Prayers were lifted for the city of Winchester, local and federal governments and those serving in the military Thursday afternoon as citizens gathered at the Clark County Courthouse to celebrate the annual National Day of Prayer.
The Rev. Pat Finley led the service, calling on community members to remember the role of prayer in the founding of the nation.
“The call to prayer has been throughout our history, including President Lincoln’s proclamation in 1863 for a day of, quote, ‘humiliation, fasting and prayer,’” Finley said.
After reading 2 Chronicles 7:12-14, he prayed, thanking God for the privilege of being able to pray in a public place, and asking forgiveness of sins.
“I pray that you would heal our land, and ... that you would turn our hearts back to you. God, send revival,” Finley said.
The Rev. Todd Rader spoke about the biblical mandate for prayer, reading from 1 Timothy 2.
“The first thing the church ought to be doing is praying. ... You can see the sense of urgency the apostle Paul had. Do we have that urgency today, church?” Rader said.
He called prayer a responsibility, and told audience members to pray for everyone, including those in leadership.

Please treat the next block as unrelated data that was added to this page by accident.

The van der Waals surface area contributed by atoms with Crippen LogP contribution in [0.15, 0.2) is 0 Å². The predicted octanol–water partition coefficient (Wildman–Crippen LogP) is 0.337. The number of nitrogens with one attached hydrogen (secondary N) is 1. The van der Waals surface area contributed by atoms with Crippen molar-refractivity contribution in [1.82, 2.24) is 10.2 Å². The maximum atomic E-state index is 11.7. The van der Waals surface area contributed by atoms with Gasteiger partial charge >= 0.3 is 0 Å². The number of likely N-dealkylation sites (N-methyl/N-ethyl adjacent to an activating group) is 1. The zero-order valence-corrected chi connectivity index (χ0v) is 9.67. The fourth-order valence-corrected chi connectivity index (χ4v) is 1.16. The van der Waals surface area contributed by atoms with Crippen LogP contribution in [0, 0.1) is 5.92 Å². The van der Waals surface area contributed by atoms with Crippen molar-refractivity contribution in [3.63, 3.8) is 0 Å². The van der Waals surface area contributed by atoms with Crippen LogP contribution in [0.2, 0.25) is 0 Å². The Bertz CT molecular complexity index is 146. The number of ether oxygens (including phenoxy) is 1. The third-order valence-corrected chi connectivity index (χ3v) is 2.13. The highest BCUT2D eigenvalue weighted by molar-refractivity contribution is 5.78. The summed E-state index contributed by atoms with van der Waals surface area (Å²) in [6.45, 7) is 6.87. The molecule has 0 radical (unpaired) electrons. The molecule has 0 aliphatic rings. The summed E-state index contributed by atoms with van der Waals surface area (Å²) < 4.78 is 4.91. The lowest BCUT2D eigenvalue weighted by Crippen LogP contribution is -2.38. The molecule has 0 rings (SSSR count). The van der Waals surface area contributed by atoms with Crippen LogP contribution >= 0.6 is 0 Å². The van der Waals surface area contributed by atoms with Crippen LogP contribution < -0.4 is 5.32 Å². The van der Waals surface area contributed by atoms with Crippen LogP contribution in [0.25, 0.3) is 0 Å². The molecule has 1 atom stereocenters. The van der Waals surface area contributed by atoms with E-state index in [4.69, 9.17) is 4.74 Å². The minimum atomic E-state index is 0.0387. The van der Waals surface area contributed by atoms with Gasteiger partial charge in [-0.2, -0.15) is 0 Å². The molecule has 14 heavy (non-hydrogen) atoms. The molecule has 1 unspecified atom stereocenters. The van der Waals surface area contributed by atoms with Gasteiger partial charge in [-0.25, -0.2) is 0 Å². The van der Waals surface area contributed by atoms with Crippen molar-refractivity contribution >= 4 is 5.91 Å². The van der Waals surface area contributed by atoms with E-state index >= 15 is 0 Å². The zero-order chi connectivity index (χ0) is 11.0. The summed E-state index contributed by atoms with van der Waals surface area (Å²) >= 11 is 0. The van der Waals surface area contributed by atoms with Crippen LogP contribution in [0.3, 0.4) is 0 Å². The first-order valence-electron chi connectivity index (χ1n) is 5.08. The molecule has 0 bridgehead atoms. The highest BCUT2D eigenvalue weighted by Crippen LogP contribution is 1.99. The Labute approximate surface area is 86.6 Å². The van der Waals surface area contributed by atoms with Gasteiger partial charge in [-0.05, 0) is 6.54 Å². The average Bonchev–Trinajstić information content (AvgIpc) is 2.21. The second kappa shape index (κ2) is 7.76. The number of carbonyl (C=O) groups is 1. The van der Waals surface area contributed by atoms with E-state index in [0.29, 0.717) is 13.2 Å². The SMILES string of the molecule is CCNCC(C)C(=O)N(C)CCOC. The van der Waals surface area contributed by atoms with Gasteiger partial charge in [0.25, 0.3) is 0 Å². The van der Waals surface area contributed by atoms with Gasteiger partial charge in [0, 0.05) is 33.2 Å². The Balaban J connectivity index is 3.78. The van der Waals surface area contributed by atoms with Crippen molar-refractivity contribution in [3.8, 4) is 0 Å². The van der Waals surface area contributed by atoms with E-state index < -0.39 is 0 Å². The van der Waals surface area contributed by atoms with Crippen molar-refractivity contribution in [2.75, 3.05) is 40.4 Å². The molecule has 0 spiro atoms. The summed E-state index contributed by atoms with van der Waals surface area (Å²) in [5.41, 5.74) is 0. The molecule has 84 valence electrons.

“It is so easy to be critical of our leaders, but how often are we praying for them?” Rader asked.
1 Timothy 2:2 calls on people to pray “for kings and all those in authority, that we may live peaceful and quiet lives in all godliness and holiness.”
Rader praised the community for hosting events like the prayer service, and the carrying of the cross on Main Street on Good Friday.
“We are to be a praying people, praying for our community, praying for our leaders,”¿Rader said.
His prayer focused on the state of the nation, asking God to intervene and help leaders make wise decisions.
“We pray on behalf of our leaders, those who have been chosen, those you have appointed and those we have elected,” Rader said.
The Rev. Matt Steel encouraged community members to reevaluate their priorities, and avoid seeking fulfillment from money and material gain.
“Happiness belongs to us. We can possess happiness, and I ask you, are you happy?” Steel said.
Being happy, he said, is a choice, and everyone can be happy with faith in God.
“It’s (happiness) found in appreciating what God has done for us,” Steel said.
Audience members also were given the opportunity to pray together in small groups before the Rev. Winford C. Smith gave the final prayer.
“You’ve been good to us, Father. You’ve brought us a mighty long way. ... Without you we cannot do anything,” Smith said.
Contact Rachel Parsons at firstname.lastname@example.org, or follow her on Twitter, @ParsonsRachel.